Hindsight is 20/20, and foibles are no fun when the end result is tarnished. But when they win? Well ... all you can do is laugh. Admittedly I laugh at a lot of things that aren’t funny, and that probably applies here.
The Giants did score a run out of that bases loaded, no outs situation, by the way. They tied the game. It was just that Jason Vosler had to sacrifice his body for the cause.
They teach you to sacrifice your body a lot when you play sports as a kid. They do not teach you how to sacrifice your body when a hard object is flying towards various delicate regions at 96 mph.
And that, along with 100 other reasons, is why I’m on a couch right now.
While we’re speaking of funny things and runners in scoring position, there was an odd, albeit amusing moment in the second inning. Yastrzemski had just had an RBI double to give the Giants a 2-1 lead, and was hanging out on second base.
Oviedo apparently thought that Yastrzemski was stealing signs, and confronted him with a choice four letter word that your iPhone thinks is a water-dwelling bird.
Yaz was not entirely here for it. Roll the tape:
Oh, sorry, that was the alternate angle. Here’s the broadcast view.
Johan Oviedo appeared to tell Yaz to “shut the f--k up” pic.twitter.com/oklNWDbC3G— SF Giants on NBCS (@NBCSGiants) July 8, 2021
Look I’m the leader of the trash talk brigade but uhh ... maybe win a game first, I dunno, I dunno.
Either way, Yaz said after the game that he wasn’t stealing signs, but was, indeed, trying to get in the head of a team that was acting paranoid.
Mike Yastrzemski said he had "zero clue" what the Cardinals' signs were but noticed they kept changing them up as he was at second. So he kept messing with them -- "gotta sell it sometimes." It worked, with Oviedo yelling at him. He got in his head.— Mark W. Sanchez (@MarkWSanchez) July 8, 2021
Yaz noticed the Cards changed signs 3 times when he was on second base. He said he wasn't stealing them & didn't know what was coming, but he leaned into it by gesticulating a bit more to get in their heads. "You've got to sell it sometimes. We're in the entertainment business."— Andrew Baggarly (@extrabaggs) July 8, 2021
I love this guy.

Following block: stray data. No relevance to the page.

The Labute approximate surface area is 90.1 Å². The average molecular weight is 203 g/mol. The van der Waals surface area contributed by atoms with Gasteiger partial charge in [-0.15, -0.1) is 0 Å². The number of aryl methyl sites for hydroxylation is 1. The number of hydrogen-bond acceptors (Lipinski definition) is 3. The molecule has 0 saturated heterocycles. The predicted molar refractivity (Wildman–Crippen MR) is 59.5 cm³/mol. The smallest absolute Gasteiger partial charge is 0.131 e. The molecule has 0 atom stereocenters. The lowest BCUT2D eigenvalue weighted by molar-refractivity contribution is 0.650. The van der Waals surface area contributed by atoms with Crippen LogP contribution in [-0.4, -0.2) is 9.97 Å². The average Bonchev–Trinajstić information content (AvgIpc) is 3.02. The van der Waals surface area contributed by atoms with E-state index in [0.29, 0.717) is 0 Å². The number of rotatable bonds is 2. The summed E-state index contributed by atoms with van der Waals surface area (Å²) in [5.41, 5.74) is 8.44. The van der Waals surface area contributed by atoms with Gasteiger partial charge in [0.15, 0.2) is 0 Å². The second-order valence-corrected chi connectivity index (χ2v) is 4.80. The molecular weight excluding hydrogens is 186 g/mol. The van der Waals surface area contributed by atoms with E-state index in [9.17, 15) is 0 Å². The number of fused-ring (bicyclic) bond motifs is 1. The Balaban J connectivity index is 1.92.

Bad news: The Giants left Alex Wood in
I am a big fan of Wood and his lefty funk, but he hasn’t had the best season. And so, given the team’s offensive struggles of late, you might have been critical of the Giants leaving Wood in to hit for himself in the bottom of the fifth inning, with the bases loaded, and a mild-mannered 3-1 lead. It was a risky move.
Good news: The Giants left Alex Wood in
Wood went on to pitch two more innings, allowing only one baserunner — on an infield single. He finished the day with 7 innings, 3 hits, 2 walks, 1 earned run, and 6 strikeouts, and handed a lead to his bullpen. That was enough for Tyler Rogers and Jake McGee, though the former allowed a run.
Bad news: Another injury
It wouldn’t be a 2021 Giants game without an injury, and this time it was Wade, who left the game with a left hand strain after breaking his bat.
I want to assume that’s minor but I know better than to assume at this point.
Good news: More depth
The offense has been swell this year. The pitching has been dynamic. The coaching staff has been elite. The in-game decisions have been solid. The defense has been a chef’s kiss.
But the defining characteristic of a Giants team that is very close to entering the All-Star break with the best record in baseball has been the depth.
So it was fitting that the person who replaced Wade — Darin Ruf — had the biggest hit of the game: a monstrous two-run shot to give the Giants some lovely insurance in the eighth inning.
You take the good with the bad, especially when it’s mostly good.